“Mr. Coulson, isn’t it?” the young man asked, accepting the other’s outstretched hand. “We are awfully sorry to disturb you, so soon after your arrival, too, but the fact is that this young lady, Miss Penelope Morse,”—Mr. Coulson bowed,—“was exceedingly anxious to make your acquaintance. You Americans are such birds of passage that she was afraid you might have moved on if she didn’t look you up at once.”
Penelope herself intervened.
“I’m afraid you’re going to think me a terrible nuisance, Mr. Coulson!” she exclaimed. Mr. Coulson, although he did not call himself a lady’s man, was nevertheless human enough to appreciate the fact that the young lady’s face was piquant and her smile delightful. She was dressed with quiet but elegant simplicity. The perfume of the violets at her waistband seemed to remind him of his return to civilization.
“Well, I’ll take my risks of that, Miss Morse,” he declared. “If you’ll only let me know what I can do for you—”
“It’s about poor Mr. Hamilton Fynes,” she explained. “I took up the evening paper only half an hour ago, and read your interview with the reporter. I simply couldn’t help stopping to ask whether you could give me any further particulars about that horrible affair. I didn’t dare to come here all alone, so I asked Sir Charles to come along with me.”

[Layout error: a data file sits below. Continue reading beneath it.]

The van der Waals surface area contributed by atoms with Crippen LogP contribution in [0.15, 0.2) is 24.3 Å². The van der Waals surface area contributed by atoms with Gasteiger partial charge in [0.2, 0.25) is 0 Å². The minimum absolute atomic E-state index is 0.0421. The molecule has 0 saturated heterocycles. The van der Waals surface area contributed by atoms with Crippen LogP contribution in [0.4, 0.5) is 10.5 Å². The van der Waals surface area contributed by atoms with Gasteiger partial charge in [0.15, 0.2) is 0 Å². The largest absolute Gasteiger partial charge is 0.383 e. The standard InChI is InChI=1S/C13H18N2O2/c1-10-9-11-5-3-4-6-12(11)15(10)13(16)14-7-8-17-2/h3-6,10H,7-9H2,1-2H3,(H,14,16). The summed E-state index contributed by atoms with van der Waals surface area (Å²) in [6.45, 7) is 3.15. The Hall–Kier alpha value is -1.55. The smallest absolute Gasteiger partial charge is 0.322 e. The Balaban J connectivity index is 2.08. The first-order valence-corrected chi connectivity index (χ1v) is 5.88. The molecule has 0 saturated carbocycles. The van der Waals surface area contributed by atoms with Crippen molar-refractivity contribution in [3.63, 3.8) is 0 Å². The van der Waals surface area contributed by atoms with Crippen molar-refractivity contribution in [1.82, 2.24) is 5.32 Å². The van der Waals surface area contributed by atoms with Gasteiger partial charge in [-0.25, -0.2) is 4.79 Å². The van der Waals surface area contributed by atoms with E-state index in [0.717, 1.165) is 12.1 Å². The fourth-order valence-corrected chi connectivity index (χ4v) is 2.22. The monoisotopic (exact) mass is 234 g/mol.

Mr. Coulson, being invited to do so, seated himself on the lounge by the young lady’s side. He leaned a little forward with a hand on either knee.
“I don’t exactly know what I can tell you,” he remarked. “I take it, then, that you were well acquainted with Mr. Fynes?”
“I used to know him quite well,” Penelope answered, “and naturally I am very much upset. When I read in the paper an account of your interview with the reporter, I could see at once that you were not telling him everything. Why should you, indeed? A man does not want every detail of his life set out in the newspapers just because he has become connected with a terrible tragedy.”
“You’re a very sensible young lady, Miss Morse, if you will allow me to say so,” Mr. Coulson declared. “You were expecting to see something of Mr. Fynes over here, then?”
“I had an appointment to lunch with him today,” she answered. “He sent me a marconigram before he arrived at Queenstown.”
“Is that so?” Mr. Coulson exclaimed. “Well, well!”
“I actually went to the restaurant,” Penelope continued, “without knowing anything of this. I can’t understand it at all, even now. Mr. Fynes always seemed to me such a harmless sort of person, so unlikely to have enemies, or anything of that sort. Don’t you think so, Mr. Coulson?”